It was maybe one of the hardest things I ever had to do. I had to pack up and move away from a state where I have spent eleven-twelfths of my life.
We decided to move from Indianapolis to Orlando for a number of reasons, and although I was happy to go, I was equally sad to leave the state I’ve called home for as long as I can remember.
We settled on Orlando, Florida for a few reasons: one, with a mixed-race family, going to “The South” is not an option. Two, while most of big-city Florida would accept a mixed-race family, Orlando has Disney World.
As much as I hate leaving Indiana, I love Disney World! I’m a big kid when it comes to tromping around my favorite theme park. When my wife finally got me to agree to move, I would only accept moving to Orlando because “it’s the most magical goddamn place on earth!”
Seriously. Tampa, Jacksonville, Naples, and all the rest were all out of the question. “Orlando, or I’m not going,” I said.
So we purged most of our belongings, packed up the rest, sold the house, loaded up two PODS, and headed south.
I’ve talked about this so much with people that I’m tired of telling it again. If you want to know, ask me. Buy me coffee and ask me.
The last few months have been filled with “last times.” The last time I’ll be in Syracuse, Indiana (where we lived for 12 years). The last time I’ll be in Bloomington, because we’ll only get back to Indy a couple times a year, and won’t have time to buzz down for a day. The last time I’ll see this place or that person, at least for a while.
It was the little things that caught in my throat. The last Indiana Fever game. The last Shakespeare on the Canal. The last Indianapolis Fringe festival. (That one hurt.)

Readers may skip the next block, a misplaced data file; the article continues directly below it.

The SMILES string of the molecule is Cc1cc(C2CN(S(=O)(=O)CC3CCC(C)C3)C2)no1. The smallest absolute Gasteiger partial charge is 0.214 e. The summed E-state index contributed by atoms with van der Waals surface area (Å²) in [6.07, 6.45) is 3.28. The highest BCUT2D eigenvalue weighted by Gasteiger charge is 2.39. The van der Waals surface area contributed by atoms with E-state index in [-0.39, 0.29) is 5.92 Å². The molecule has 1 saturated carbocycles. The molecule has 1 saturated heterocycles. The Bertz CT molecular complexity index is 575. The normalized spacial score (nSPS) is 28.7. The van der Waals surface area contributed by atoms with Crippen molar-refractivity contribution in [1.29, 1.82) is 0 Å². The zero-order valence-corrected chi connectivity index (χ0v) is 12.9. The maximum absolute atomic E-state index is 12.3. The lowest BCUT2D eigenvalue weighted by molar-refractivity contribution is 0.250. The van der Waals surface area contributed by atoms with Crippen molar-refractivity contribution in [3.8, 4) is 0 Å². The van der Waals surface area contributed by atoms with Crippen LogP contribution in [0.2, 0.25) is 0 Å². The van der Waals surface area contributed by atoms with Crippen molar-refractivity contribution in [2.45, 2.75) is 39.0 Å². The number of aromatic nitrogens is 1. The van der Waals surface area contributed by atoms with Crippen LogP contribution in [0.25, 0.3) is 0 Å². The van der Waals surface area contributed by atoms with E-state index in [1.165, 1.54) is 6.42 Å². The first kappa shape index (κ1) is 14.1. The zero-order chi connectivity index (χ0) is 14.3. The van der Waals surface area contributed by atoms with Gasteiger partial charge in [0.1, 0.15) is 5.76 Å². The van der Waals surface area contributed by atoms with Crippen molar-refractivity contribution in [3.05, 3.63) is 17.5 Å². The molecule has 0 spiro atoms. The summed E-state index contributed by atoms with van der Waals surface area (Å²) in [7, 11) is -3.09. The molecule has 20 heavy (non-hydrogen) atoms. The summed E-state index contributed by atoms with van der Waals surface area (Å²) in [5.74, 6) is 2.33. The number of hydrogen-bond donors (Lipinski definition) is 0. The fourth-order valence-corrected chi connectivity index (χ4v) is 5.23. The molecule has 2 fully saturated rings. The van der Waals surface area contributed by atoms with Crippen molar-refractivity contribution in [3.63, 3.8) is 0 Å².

And it’s all totally stupid. It’s not like I won’t ever be back. It’s not like I can’t arrange to do these things again.
It’s just that, for the moment, I want to feel a little sorry for myself.
When you love the place you’ve lived in for 44 years, you get to feel sorry for yourself when you leave. It’s a rule somewhere.
My two youngest kids and I drove in my car on Tuesday night. As we approached the Ohio River, I shut off the radio, and tried to talk for several seconds. The words didn’t get past the giant lump very easily. Luckily, my throat has been sore for a few days, so the rasp in my voice was easily explained.
“Once we cross the river, we will no longer be Indiana residents,” I say. “We’ll come back again, but we won’t live here any more.”
The three of us hold hands as we drive. Like we’re entering a portal and we don’t want to be separated. But there’s no flash or Dr. Who sounds — just like that, we don’t live in Indiana.
We’ll always be from Indiana. That won’t change. But it will always be in the past. We “used to” live in Indiana. Just like I “used to” be a teenager. I “used to” play soccer.
But this is what good fathers and husbands do. When your family needs something, you provide. When they need protection, you step up. And when they need to go somewhere else, you follow.
We’re in Georgia tonight. Six hours away from our new home. We’ve made it a fun drive. My wife and I are in separate cars, and we decided not to convoy down. We stop when either of us feels like it or takes the route we want to take. I always make a couple stops in Nashville and Louisville for some of my favorite coffee.
We call when it’s time for dinner or a hotel, but other than that, we’re each taking our own way, making our own trip. It makes for a much less stressful trip.
Tonight, we went to Senoia, Georgia, where they filmed several episodes of the Walking Dead. I’ve never watched the show, but the rest of the family loves it. I hate scary movies.
They have a blast looking around, remembering different scenes from different episodes. We eat at Zac Brown’s Southern Grounds restaurant. The food is amazing. Definitely worth a detour if you can swing it.
Tomorrow is the last six hours of the trip. We’re renting a vacation home for two months while we scout out a permanent home. Then the PODS will be delivered, we’ll unpack and move in, and we’ll be “from Orlando.”
That is, I’ll live in Orlando. But I’ll always be the misplaced Hoosier. From Indiana.